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features that weren't really islands and try to create an island and create a de facto presence for themselves. again, the chinese are the only ones that have been doing that. our diplomatic position -- we don't take a legal position in these claims, but we don't think people ought to militarize features, and you're saying what are the effects of the chinese doing it? i would say two major effects. first, they're causing us to react, and we are making big investments in that in the military capabilities that will allow us to continue to be the pivotal military power in that region no matter what the chinese have done. >> rose: we are doing everything necessary to be the pivotal military power in china's neighborhood? >> yes, but, remember, it's not china's neighborhood, it's
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everybody's neighborhood. this is where half of humanity lives, half of humanity's economic activity, the great arteries and crossroads open world commerce, we, too, are a pacific power, as is japan, as is south korea. all these are our friends and allies. so you asked what chinese behavior is. it's having an effect on the united states and we will continue to be as we have been for seven years the pivotal military power there. but it's also having the effect of turning everyone who might otherwise be perfectly willing to work with china in security terms, as we would in principle, is turning them against china. now, if you look at that region, in addition to having the predominant military power in the region, we have all the friends and allies there. we have lots of friends and allies and have many more who are wanting to do more.
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>> rose: are our allies confident we will come to their side if china, in fact, threatens them? >> if they're treaty allies that they absolutely have that written in to our treaties, and we have treaties with a number of countries over there and have affirmed our commitments there, but more important, if they look at our military capabilities and the investments we're making, they'll see our determination to keep that role. now, let me say that, in keeping that role, charlie, china, like russia', is a country i've workd with a lot over the years and i have a lot of friends i respect and friends in the chinese military, and i'm not one of these people who believes conflict with china is inevitable or likely, it's certainly not desirable. but there is a tendency in parts of chinese thinking which says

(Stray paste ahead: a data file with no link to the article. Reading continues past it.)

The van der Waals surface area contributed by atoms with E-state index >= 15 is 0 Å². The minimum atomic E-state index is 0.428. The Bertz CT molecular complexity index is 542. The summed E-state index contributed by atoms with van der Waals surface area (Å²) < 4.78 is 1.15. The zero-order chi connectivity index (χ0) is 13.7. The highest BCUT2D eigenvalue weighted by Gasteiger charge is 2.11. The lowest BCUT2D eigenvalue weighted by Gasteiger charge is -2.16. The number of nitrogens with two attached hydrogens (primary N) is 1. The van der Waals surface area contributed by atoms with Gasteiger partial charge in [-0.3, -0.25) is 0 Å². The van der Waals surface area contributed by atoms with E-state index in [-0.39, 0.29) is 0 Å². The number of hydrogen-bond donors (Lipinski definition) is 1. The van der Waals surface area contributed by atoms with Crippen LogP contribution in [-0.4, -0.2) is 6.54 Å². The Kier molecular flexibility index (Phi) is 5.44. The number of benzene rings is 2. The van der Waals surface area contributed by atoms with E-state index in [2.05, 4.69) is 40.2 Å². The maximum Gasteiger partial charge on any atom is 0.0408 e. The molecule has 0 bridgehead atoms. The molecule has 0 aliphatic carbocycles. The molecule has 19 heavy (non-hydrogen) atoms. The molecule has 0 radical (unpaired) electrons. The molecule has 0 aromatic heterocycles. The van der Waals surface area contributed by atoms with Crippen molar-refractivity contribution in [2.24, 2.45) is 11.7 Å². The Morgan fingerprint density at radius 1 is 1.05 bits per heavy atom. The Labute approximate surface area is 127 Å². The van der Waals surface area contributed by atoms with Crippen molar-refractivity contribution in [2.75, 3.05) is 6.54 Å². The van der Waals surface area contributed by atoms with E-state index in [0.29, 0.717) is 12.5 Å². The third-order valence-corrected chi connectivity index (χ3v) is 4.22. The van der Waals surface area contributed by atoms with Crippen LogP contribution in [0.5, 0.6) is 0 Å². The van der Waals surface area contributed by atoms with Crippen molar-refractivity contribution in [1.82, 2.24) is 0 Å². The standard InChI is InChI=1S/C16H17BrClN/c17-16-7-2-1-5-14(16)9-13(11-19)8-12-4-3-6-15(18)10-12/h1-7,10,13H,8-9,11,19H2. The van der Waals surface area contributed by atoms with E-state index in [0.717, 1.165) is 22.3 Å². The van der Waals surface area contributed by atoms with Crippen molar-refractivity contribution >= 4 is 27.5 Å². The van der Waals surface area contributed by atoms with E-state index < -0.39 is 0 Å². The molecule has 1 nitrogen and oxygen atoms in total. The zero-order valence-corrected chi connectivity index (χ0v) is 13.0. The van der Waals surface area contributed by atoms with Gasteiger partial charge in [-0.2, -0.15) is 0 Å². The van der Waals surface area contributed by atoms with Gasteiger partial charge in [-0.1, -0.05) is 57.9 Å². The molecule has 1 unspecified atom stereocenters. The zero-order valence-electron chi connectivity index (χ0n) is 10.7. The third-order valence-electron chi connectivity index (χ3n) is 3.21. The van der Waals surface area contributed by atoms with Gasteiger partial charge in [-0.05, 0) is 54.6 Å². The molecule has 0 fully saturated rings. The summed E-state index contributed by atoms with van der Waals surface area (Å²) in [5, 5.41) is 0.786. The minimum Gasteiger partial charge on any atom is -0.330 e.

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we need to not only be an important power in the region, we need to dominate the region. that's an impulse that the united states naturally will, at it has in so many ways over the last 70 years, provide a counterweight to because we're the anchor there -- >> rose: but you were saying to the chinese, we will not let you dominate. we will not let you dominate in the region. >> yeah, we don't intend to -- that's not the american approach is not to dominate either. the system that we have promoted for security and also commerce in asia for 70 years is one in which everyone gets to rise and prosper. think about the history there, charlie. think about the history in which japan recovered from world war ii and became a great economic powerhouse, then
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south korea, then taiwan, then southeast asia. today china and india. why was that? what was the security anchor underneath all of that? the answer is it has been the pivotal role of the united states, and that's a role we intend to keep, to continue to play. and if chinese actually think about it, they -- and many of them do -- they know that's the environment in which china has gotten to find its own way from poverty and isolation back in mao's day to where they are today. >> rose: you say that to the chinese, the russians. >> to the iranis. >> rose: if you start a war, we'll win. >> i should add the north koreans to that list as well. >> rose: where do we stand with the north koreans. >> to finish that thought, deterrence is a means that
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anyone who starts a conflict with you will regret it. our military is a way to right that threat. deterrence is something we have to invest in ever every day. the north koreans, we have an expression in defense, and the slogan, actually, of u.s. forces-korea is "fight tonight." it doesn't mean we want to fight tonight, it means we have to be ready to fight every single night. you've asked me about sire sire- about syria, iraq, russia, all these things are in the headlines, and north korea occasionally gets in the headlines, but for us here in the pentagon, every single day -- and this has been true for decades now -- we stand watch on the d.m.z. and stand alert against north korean aggression. >> rose: but answer this question -- what is their